Real – Life Incidents that show CPR training is a lifesaver

Real life incidents that show CPR training is a lifesaver

Health Emergencies can occur anytime, anywhere. From a woman who survived a mid-flight heart attack to a cop’s 10-year-old nephew who was retrieved from sudden cardiac arrest, CPR has been a life saver in many real-life incidents. Another interesting case report was presented where a 69-year-old man suffered sudden cardiac arrest, he was unconscious and had difficulty breathing, immediately one of his relatives performed CPR and he restored breathing before the paramedics arrived.

 This article elicits the importance of CPR through various real-life incidents. The blog also gives insights on what CPR is and how it can be performed by anyone by taking CPR training.

 There have been incidents where CPR could have saved lives. One such incident where the entire nation was left devastated, was singer KK's sudden death. Doctors have reported that KK's life could have been saved if CPR was given on time. This shows how critical CPR can be in real-life situations. 

 Using an AED

Trained healthcare professionals use Artificial External Defibrillators (AED). This device analyzes the heart rhythm and delivers a shock to the heart if sensors indicate that it's needed. However, hands-only CPR can be performed by a common man with proper training and knowledge.

 CPR training

One of the best things about CPR is that anyone can learn it. Whether you are a parent, student, or someone else, you will be able to provide support for emergency services, police, and fire departments. Accidents like choking, drowning, and sudden cardiac arrests can happen anywhere and at any time. Earning a CPR certification is an invaluable skill that can help during emergencies. Thanks to the digital era, you can take online CPR courses as well.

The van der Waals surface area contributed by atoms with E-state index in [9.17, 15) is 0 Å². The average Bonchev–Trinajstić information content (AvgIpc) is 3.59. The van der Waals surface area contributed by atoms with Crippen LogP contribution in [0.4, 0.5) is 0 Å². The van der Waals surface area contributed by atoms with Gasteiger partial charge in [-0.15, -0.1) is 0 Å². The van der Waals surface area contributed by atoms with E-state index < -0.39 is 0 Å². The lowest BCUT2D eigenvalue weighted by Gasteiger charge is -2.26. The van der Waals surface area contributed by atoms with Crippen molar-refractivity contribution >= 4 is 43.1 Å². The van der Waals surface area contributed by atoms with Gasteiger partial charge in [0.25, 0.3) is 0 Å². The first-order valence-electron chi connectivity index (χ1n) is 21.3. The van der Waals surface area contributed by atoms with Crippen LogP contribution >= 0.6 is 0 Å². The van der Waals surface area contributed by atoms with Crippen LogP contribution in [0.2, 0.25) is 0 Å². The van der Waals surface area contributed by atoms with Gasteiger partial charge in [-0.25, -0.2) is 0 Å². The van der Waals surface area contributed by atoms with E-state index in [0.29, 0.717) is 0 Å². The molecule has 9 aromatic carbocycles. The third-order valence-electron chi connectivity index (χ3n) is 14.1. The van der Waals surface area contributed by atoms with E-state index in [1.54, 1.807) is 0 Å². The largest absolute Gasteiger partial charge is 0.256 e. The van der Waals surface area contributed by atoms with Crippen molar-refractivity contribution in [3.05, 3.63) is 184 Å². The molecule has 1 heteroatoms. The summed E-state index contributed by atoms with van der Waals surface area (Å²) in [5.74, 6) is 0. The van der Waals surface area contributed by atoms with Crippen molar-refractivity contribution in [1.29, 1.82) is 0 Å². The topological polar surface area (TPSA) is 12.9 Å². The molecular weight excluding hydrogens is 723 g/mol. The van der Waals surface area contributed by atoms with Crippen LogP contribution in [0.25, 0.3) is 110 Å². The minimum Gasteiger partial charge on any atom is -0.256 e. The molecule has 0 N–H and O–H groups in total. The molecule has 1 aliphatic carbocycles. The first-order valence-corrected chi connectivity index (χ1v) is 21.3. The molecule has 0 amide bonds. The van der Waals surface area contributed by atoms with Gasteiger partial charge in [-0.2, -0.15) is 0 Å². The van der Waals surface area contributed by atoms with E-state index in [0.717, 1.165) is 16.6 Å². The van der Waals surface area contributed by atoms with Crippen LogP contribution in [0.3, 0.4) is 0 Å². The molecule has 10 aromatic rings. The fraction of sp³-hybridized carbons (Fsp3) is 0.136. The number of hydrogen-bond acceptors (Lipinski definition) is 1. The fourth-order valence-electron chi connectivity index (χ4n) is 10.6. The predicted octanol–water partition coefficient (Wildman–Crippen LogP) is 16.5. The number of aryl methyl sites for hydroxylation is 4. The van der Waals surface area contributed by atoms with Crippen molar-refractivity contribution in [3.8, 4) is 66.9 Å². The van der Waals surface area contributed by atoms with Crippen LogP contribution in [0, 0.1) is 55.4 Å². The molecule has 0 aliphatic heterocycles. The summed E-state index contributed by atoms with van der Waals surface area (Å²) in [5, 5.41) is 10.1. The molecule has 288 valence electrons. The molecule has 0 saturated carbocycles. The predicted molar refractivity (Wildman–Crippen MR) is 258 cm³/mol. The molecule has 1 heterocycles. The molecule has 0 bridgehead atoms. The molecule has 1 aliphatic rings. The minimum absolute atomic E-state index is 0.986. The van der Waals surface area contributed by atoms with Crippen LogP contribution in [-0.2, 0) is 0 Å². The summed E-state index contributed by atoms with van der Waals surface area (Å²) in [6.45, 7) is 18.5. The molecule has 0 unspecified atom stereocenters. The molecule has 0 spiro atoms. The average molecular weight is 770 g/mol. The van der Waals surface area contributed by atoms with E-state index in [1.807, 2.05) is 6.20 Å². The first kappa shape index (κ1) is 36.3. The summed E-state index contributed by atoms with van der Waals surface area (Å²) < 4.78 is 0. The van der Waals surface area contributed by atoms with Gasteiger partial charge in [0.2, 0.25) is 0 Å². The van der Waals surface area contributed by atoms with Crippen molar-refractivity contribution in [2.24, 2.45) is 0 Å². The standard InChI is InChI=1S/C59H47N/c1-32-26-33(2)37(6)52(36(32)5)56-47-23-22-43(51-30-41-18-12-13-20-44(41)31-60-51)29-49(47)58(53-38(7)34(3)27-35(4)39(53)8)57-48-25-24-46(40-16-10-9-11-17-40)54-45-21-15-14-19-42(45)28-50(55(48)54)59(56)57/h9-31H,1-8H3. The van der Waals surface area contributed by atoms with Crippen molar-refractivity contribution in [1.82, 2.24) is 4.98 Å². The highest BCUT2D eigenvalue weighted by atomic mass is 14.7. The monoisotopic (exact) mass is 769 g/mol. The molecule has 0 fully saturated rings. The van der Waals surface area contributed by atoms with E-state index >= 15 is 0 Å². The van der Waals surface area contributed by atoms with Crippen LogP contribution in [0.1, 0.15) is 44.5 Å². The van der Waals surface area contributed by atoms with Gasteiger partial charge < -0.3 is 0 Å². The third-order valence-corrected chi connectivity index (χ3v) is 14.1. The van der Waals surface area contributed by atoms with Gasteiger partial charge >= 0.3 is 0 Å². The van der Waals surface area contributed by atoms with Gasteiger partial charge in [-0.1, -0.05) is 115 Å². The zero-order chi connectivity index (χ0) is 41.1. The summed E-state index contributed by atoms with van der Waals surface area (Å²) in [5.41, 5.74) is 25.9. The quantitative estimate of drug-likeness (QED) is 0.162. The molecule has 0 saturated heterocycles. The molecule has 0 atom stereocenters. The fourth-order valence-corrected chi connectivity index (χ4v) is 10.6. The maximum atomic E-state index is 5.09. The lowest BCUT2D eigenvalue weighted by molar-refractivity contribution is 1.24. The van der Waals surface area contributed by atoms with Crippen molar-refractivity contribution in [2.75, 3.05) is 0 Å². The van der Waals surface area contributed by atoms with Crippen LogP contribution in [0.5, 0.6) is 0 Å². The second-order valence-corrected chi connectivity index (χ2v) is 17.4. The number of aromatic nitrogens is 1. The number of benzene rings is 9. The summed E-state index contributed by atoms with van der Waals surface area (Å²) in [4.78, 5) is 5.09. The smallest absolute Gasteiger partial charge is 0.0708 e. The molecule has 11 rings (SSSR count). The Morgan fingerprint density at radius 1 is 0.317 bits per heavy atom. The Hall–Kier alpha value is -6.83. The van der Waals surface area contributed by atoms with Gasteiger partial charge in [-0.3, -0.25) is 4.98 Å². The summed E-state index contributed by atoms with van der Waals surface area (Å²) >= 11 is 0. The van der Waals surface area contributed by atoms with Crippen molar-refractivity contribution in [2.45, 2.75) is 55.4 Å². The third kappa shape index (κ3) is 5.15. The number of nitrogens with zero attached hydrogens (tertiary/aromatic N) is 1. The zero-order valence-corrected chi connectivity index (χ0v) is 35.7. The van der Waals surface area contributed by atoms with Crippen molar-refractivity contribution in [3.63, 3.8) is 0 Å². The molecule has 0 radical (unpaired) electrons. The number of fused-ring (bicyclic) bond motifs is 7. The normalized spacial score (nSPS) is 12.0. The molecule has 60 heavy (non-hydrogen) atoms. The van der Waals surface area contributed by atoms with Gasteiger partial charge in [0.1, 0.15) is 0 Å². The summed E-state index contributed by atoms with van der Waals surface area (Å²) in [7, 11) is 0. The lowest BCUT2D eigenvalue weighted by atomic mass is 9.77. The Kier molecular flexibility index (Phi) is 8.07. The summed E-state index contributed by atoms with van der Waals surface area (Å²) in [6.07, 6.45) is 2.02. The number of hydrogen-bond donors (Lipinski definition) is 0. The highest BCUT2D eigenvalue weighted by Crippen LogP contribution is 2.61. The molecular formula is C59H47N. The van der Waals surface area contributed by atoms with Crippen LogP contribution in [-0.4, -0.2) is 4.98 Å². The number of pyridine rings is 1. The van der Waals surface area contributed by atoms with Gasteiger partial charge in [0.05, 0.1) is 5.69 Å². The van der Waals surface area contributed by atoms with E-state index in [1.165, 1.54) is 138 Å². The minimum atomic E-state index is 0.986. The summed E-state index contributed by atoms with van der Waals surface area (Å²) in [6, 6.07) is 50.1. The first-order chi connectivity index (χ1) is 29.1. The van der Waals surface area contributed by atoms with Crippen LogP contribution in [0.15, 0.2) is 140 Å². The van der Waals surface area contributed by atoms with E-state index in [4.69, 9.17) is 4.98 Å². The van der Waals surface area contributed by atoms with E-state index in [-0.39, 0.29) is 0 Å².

How to perform CPR?

  • Place your hands on their chest with one hand over the other.
  • Perform rapid chest compressions by using your body weight to firmly press at least 2 inches deep at a rate of about 100 to 120 compressions per minute. 
  • Give rescue breaths.
  • Repeat the cycle of chest compressions and rescue breaths in cycles of 30 chest compressions and two breaths, or just do continuous chest compressions, until EMS arrives.

 How CPR can save lives

 CPR helps restore blood flow to the brain and other vital organs. The brain can only last roughly 6 minutes without oxygen. CPR helps preserve the individual’s brain function and stabilizes the vitals which also helps in the quicker recovery of the patients. 

 Most cardiac arrests happen outside of the hospital. In fact, four out of five situations happen at home or in a public setting. Therefore the victim is likely to be surrounded by a loved one. If you find yourself in a situation where someone is experiencing difficulty breathing or collapses due to cardiac arrest, knowing how to administer CPR can save their life. 

 CPR should be performed if someone collapses, or is unresponsive when you ask if they are OK, and doesn’t seem to be breathing. Before you start, make sure you call for an emergency medical response like an ambulance.


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